Despite the fact that residents are already faced with higher overall tax burdens from rising home values, the Midland Hospital Board recently proposed a property tax rate increase that will further burden local taxpayers.

The proposal was passed in a split 3-2 vote. If approved by county officials, the tax rate would increase to 45 $0.1245 cents per $100 in valuation, up 4% from the current $0.1183 cents per $100.

At a time when the economic environment in Midland is less than ideal, both MISD and city council officials have vocally committed to not raising tax rates. So why is the hospital board asking for more money from property owners? According to the hospital management, the primary factors are: a decline in mineral appraised values, a decline in federal and state reimbursements, more unpaid bills due to high-rate deductible insurance, tougher economic times, and a desire to expand reserves and certain services.

In addition, the hospital faces a $3.8 million dollar deficit this fiscal year.

While many hospitals are undoubtedly affected financially due to the circumstances caused by the Affordable Care Act, the budget presented to the hospital’s board of directors at the July 30th meeting brings into question whether or not a tax rate increase is truly necessary.

The hospital’s total cash on hand is approximately $73.2 million. According to Midland Memorial CFO Stephen Bowerman, “$12.8 million of that is restricted by donors for ‘Campaign for Tomorrow’ and $25.9 million is held by the Midland Memorial Foundation, which is restricted to the purpose identified by the donors.”

In other words, the hospital has $34.5 million in unrestricted funds and an additional $25.9 million that could be used to offset a tax increase should the donors allow it.

Additionally, Midland property appraisals (and therefore collectible tax revenue) have actually increased over the last year.  With mineral values falling and home values rising, the average homeowner in Midland will already carry a higher tax burden next year.  If the proposed tax rate increase passes, the average homeowner will be hit with an even larger increase.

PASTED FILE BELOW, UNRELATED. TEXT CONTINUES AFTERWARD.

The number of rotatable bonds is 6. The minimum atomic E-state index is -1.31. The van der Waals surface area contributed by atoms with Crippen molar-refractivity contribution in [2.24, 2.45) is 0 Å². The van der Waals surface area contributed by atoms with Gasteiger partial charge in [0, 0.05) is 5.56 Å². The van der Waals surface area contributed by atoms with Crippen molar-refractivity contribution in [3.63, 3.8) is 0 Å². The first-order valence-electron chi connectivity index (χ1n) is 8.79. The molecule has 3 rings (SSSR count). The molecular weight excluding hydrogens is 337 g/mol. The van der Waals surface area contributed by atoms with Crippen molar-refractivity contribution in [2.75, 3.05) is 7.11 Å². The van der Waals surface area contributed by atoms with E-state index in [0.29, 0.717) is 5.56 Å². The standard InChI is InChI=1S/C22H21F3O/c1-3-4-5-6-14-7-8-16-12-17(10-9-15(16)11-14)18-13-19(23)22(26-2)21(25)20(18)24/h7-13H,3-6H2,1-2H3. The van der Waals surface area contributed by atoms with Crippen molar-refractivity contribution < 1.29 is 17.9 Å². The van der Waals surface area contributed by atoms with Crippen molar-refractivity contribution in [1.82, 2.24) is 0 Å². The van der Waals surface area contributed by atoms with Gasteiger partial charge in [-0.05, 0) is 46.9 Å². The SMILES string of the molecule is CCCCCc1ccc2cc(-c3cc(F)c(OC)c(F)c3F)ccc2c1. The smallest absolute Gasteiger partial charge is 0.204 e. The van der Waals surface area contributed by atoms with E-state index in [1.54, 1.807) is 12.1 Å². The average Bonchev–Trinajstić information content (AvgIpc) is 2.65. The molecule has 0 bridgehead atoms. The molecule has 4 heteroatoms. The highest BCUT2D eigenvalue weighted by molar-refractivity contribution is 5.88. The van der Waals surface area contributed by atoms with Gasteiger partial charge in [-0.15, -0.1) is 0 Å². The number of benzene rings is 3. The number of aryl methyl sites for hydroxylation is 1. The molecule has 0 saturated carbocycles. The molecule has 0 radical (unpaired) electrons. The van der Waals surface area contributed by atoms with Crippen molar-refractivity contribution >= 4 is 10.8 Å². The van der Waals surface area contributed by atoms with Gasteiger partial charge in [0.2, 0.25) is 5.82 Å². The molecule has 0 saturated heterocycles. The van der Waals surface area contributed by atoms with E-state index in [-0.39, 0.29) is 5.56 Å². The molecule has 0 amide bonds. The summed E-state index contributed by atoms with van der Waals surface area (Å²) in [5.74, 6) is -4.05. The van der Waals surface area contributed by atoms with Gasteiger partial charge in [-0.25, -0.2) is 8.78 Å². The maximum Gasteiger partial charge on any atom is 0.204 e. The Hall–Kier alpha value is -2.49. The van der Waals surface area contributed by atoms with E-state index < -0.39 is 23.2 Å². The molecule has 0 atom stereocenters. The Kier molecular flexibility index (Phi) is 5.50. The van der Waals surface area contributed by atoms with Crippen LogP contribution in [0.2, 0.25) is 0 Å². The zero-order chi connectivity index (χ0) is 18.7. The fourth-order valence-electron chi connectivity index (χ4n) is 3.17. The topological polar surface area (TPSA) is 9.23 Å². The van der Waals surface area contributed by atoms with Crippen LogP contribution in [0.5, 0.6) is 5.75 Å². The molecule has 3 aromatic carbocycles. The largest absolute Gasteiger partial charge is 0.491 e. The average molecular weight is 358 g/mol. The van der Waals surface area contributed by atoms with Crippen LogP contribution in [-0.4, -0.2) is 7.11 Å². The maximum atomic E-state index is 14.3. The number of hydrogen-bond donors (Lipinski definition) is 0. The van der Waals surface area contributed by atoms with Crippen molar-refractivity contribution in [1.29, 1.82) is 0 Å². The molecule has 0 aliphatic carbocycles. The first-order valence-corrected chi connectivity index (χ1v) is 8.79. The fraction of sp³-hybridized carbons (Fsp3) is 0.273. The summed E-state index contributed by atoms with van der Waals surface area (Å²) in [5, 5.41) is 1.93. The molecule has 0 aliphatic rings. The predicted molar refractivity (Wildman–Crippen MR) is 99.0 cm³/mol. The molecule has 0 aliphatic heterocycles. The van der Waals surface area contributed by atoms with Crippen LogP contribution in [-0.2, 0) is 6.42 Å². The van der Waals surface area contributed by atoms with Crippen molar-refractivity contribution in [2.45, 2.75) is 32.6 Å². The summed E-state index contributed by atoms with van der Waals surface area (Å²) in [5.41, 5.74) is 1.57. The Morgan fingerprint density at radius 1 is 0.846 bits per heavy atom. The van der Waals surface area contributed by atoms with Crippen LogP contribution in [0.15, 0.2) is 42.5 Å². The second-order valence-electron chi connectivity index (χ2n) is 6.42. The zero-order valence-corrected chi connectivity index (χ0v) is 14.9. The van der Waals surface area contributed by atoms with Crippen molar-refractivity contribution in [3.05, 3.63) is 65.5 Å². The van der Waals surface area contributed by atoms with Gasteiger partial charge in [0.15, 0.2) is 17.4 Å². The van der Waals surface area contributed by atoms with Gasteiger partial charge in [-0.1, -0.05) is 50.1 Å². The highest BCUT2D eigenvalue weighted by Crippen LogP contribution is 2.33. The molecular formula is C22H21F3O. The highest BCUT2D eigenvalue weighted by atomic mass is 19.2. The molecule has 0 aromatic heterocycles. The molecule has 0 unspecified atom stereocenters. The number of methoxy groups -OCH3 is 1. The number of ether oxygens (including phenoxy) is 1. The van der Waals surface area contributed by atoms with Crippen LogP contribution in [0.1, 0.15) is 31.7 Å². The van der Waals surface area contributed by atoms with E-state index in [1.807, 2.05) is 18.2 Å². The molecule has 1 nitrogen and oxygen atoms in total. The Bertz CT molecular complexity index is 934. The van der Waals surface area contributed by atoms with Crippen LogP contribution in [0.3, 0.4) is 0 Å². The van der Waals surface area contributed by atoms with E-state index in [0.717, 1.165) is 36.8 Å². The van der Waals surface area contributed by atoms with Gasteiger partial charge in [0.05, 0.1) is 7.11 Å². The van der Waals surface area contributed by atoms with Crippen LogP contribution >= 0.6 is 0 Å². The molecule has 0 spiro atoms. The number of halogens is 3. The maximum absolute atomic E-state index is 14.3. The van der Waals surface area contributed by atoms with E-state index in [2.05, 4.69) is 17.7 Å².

Midland Memorial Board Member Jeff Beard, pointed to MISD as an example of a taxing entity that has chosen to reallocate funds and tighten its budget, despite the economic challenge.

“Everybody’s budgets are changing all around us because of the downturn. Just because we can raise taxes to stay on budget doesn’t mean we should,” he said. “We need to struggle and get lean and mean just like the [private] companies around us.”

Responding to an email about the issue, the hospital board’s president, Tommy Lent, described the “difficult decision” ahead.

“The difficulty seems to boil down to two core issues,” he wrote. “One, even though the impact to the average homeowner would only be about $10/year, philosophically, does it seem right to ask for a tax increase from a county that’s currently experiencing an economic downturn (even though tax rates were decreased during the recent upturn)? No. Logically, does it seem right to knowingly financially constrict hospital operations (and thereby theoretically reducing the quality of care) on our one-and-only hospital? No. Having both answers being ‘no’ obviously creates the dilemma.”

County hospital boards often receive far less scrutiny compared to other local government entities, such as city councils and school districts. This leaves board members to operate based on their assumptions about what constituents’ want, usually filtered by the bureaucracy they are charged with overseeing.

For proper and accurate representation, citizens must be more engaged with their elected officials – at all levels.

The hospital board’s second and final hearing on the proposed tax increase will be Wednesday, August 19th. It will be held at 11:45 a.m. at the Midland Memorial Hospital Administration Board Room.

Lauren Melear

Lauren Melear leads the West Texas Bureau of Texas Scorecard. When not working, Lauren enjoys spending time with her husband and their dog, as well as cooking, working out, traveling to the hill country, and cheering on the fightin' Texas Aggies.